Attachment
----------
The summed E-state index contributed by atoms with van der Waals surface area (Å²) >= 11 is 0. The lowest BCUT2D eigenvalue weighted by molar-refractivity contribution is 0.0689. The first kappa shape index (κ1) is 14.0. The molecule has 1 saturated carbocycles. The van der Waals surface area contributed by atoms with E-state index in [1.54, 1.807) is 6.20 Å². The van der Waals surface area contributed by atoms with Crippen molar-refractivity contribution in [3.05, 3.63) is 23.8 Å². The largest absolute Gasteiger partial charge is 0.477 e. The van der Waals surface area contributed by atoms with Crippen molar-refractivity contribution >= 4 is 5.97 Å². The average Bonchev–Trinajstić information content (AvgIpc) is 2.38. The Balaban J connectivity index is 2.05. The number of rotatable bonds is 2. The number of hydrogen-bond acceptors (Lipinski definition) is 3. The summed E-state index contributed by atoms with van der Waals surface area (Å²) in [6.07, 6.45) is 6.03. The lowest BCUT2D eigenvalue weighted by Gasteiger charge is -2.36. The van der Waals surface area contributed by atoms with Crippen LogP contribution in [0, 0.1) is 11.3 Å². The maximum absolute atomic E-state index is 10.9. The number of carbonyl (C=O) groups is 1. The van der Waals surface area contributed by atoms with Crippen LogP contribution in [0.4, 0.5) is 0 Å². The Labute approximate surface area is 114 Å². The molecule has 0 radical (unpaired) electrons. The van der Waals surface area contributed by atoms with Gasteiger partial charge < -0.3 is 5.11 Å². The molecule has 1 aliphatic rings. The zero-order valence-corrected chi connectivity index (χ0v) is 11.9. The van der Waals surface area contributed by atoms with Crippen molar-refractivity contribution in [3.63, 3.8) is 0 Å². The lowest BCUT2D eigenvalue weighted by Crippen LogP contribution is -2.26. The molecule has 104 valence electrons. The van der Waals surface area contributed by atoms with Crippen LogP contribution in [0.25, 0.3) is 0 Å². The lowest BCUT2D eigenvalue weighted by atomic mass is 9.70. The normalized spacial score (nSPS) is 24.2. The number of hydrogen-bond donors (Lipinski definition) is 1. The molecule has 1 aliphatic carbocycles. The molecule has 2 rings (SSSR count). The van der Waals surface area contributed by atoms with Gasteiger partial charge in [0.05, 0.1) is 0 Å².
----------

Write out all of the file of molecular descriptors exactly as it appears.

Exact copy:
The summed E-state index contributed by atoms with van der Waals surface area (Å²) >= 11 is 0. The lowest BCUT2D eigenvalue weighted by molar-refractivity contribution is 0.0689. The first kappa shape index (κ1) is 14.0. The molecule has 1 saturated carbocycles. The van der Waals surface area contributed by atoms with E-state index in [1.54, 1.807) is 6.20 Å². The van der Waals surface area contributed by atoms with Crippen molar-refractivity contribution in [3.05, 3.63) is 23.8 Å². The largest absolute Gasteiger partial charge is 0.477 e. The van der Waals surface area contributed by atoms with Crippen molar-refractivity contribution >= 4 is 5.97 Å². The average Bonchev–Trinajstić information content (AvgIpc) is 2.38. The Balaban J connectivity index is 2.05. The number of rotatable bonds is 2. The number of hydrogen-bond acceptors (Lipinski definition) is 3. The summed E-state index contributed by atoms with van der Waals surface area (Å²) in [6.07, 6.45) is 6.03. The lowest BCUT2D eigenvalue weighted by Gasteiger charge is -2.36. The van der Waals surface area contributed by atoms with Crippen LogP contribution in [0, 0.1) is 11.3 Å². The maximum absolute atomic E-state index is 10.9. The number of carbonyl (C=O) groups is 1. The van der Waals surface area contributed by atoms with Crippen LogP contribution in [0.4, 0.5) is 0 Å². The Labute approximate surface area is 114 Å². The molecule has 0 radical (unpaired) electrons. The van der Waals surface area contributed by atoms with Gasteiger partial charge < -0.3 is 5.11 Å². The molecule has 1 aliphatic rings. The zero-order valence-corrected chi connectivity index (χ0v) is 11.9. The van der Waals surface area contributed by atoms with Crippen molar-refractivity contribution in [3.63, 3.8) is 0 Å². The lowest BCUT2D eigenvalue weighted by Crippen LogP contribution is -2.26. The molecule has 104 valence electrons. The van der Waals surface area contributed by atoms with Crippen LogP contribution in [0.25, 0.3) is 0 Å². The lowest BCUT2D eigenvalue weighted by atomic mass is 9.70. The normalized spacial score (nSPS) is 24.2. The number of hydrogen-bond donors (Lipinski definition) is 1. The molecule has 1 aliphatic carbocycles. The molecule has 2 rings (SSSR count). The van der Waals surface area contributed by atoms with Gasteiger partial charge in [0.05, 0.1) is 0 Å².